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Mahina ‘Ōlelo Hawai‘i
‘O Pepeluali ka Mahina ‘Ōlelo Hawai‘i! (February is Hawaiian Language Month!) Mahina ‘Ōlelo Hawai‘i was instituted in 2013 as a way to encourage folks to learn and use ‘ōlelo Hawai‘i. Please join us as we celebrate its tenth anniversary!
‘Ōlelo Hawai‘i (Hawaiian language) was officially banned from our public school systems just three years after the overthrow of the Hawaiian Kingdom in 1893. The language faced extinction as many kanaka maoli attempted to assimilate into a newly colonized Hawai‘i. A renaissance of Hawaiian culture in the 1970s reignited people’s interest in our old customs. ‘Ōlelo Hawai‘i returned to our public schools in 1978 when the language became officially recognized in the state of Hawai‘i. Today, Hawai‘i’s public education system offers K-12 Hawaiian language immersion programs. Students of the University of Hawai‘i Mānoa can choose to major in ‘ōlelo Hawai‘i. Our language is spoken in public spaces in a way that we haven’t seen in nearly a century. We can’t wait to see where it will be in another ten years!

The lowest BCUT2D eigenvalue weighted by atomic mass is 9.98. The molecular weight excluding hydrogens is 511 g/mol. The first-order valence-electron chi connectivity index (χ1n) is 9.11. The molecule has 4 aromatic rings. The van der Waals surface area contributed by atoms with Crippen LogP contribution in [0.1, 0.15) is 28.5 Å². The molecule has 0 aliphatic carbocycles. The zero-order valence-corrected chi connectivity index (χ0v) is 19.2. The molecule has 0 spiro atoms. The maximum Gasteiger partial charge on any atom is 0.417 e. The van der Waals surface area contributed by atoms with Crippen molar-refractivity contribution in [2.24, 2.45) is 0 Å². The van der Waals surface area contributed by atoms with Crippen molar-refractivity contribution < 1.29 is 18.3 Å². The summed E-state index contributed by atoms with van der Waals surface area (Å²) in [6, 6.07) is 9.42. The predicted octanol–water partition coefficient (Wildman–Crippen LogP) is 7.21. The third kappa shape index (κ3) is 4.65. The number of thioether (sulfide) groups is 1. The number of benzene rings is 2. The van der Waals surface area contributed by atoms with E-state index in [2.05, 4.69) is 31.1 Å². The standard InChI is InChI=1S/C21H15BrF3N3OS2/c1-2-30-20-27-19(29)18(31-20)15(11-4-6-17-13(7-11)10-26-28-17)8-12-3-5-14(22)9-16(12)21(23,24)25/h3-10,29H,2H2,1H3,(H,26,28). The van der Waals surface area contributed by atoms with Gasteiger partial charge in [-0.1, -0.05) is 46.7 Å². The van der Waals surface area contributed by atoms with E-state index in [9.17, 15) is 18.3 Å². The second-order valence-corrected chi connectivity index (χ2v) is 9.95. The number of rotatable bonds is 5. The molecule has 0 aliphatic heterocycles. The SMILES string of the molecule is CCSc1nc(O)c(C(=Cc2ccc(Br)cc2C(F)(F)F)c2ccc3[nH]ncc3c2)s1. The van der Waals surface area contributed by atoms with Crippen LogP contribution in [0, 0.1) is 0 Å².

We will host hand-lettering workshops throughout Pepeluali (February) so that you can draw your favorite hua ‘ōlelo (words) in style. Join our VIP Hui email list by entering your information at the bottom of this web page to get notified when we’re about to go live. We hope to see you there! A hui hou. (Until next time.)